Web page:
Dead Bird Quiz: Carolinas edition

2 01 2014

We’re hunkered down in a Nor’Easter up here in New Hampshire, but I’ve been verifying all your walk reports, Seanetters, and right now, it’s North and South Carolina churning out the birds. So here you are, the first DBQ of the new year, featuring entirely southern beaches. Birds A and B were found on December 24th by Stan Rule who walks a beach by the appropriately named Bird Shoal in North Carolina. Bird C was found by Linda Rowe who walks on Folly Beach in South Carolina. These birds are in various stages of decomposition and decay, so they present variable challenges. Enjoy!

Bird A

Bird A

Bird B

Bird B

Bird C

Bird C



4 responses

3 01 2014
Wouter van Gestel

The first two are still in good shape and recognizable:
Bird A: American Oystercatcher (Haematopus palliatus)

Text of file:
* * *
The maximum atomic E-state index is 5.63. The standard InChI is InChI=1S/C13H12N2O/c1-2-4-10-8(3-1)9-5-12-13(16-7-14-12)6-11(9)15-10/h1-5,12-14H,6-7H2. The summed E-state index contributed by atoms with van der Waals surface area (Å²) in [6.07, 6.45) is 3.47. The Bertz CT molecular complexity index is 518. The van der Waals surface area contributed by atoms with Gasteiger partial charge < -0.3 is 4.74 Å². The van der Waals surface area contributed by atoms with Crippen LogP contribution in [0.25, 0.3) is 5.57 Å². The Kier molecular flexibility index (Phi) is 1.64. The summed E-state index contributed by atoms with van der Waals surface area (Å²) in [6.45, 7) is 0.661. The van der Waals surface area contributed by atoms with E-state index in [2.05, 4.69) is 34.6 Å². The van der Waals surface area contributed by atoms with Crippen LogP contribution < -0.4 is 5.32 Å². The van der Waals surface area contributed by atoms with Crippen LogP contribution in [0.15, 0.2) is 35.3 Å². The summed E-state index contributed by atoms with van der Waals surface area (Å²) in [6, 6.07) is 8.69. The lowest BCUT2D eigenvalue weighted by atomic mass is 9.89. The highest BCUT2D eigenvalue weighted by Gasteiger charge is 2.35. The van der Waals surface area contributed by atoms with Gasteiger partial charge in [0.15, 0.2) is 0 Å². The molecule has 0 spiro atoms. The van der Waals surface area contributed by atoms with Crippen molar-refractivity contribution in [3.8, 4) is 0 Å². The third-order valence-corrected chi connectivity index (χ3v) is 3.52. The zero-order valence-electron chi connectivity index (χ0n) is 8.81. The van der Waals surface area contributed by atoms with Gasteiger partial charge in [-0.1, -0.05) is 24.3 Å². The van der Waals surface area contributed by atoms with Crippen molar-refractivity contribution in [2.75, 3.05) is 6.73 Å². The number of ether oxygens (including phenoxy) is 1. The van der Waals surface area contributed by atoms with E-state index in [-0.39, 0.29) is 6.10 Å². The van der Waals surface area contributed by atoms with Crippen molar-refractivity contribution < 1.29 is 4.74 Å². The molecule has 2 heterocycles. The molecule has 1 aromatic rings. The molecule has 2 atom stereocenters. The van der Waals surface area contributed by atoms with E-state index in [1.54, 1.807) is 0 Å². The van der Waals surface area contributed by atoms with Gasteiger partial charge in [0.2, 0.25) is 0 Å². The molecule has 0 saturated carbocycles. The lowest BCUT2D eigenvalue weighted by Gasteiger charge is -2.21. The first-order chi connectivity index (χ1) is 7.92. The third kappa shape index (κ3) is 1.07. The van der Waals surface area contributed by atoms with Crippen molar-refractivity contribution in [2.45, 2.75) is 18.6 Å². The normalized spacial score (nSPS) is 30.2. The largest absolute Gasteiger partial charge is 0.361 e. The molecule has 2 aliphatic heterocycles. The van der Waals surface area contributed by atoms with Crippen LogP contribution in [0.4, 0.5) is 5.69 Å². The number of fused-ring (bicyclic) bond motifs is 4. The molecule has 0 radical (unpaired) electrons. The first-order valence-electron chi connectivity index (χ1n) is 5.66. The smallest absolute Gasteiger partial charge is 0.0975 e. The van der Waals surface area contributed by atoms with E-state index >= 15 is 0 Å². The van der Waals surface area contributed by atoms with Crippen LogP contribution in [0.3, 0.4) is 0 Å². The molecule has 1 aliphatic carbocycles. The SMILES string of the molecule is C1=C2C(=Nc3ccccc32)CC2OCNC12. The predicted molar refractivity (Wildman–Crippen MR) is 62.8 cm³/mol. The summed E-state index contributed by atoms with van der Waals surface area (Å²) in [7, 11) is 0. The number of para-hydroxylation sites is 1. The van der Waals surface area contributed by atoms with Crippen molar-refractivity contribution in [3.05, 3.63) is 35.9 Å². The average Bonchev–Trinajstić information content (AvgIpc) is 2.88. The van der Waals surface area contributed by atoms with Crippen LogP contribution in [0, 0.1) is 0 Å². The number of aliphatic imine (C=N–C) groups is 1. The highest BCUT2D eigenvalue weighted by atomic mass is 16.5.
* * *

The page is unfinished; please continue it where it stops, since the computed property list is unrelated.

Bird B: Ruddy Turnstone (Arenaria interpres)
Bird C is far gone, but the shape of the sternum and tail is distinctive. Its a Cormorant, and judging by the size and area, it’s either a greater or a double-crested cormarant. Based on these remains I cannot say which one it is unfortunately.

happy newyear,


26 10 2014

I was going through these old dead bird quizzes and was a bit puzzled by Wouter’s answer and what I see. I don’t agree with him on his identification. This is not a cormorant but a booby, presumably a juvenile Brown Booby which is a rare but regular visitor off SC. Sternum is too narrow for a cormorant and show deeper notches at front and rear congruent with the breastbone of boobies. It is too small for a Gannet. Unfortunately I have only one unidentified booby breastbone in my collection, that one is a bit smaller than the bird on the picture. The tail feathers don’t show the stiffness as in cormorants. I don’t think it is a juvenile Gannet since it lacks the spotting on the plumage.

28 10 2014

I will post that on today’s blog–I think you may well be right! Brown booby is so uncommon in our reports that it’s not even on my radar!

28 10 2014
Dead Bird Quiz answers | SEANET Blog

[…] an old quiz. Edward wrote in to say that our conclusion on a bird we featured a while back in this DBQ may have been erroneous. He writes that the bird more closely resembles a Brown Booby than the […]

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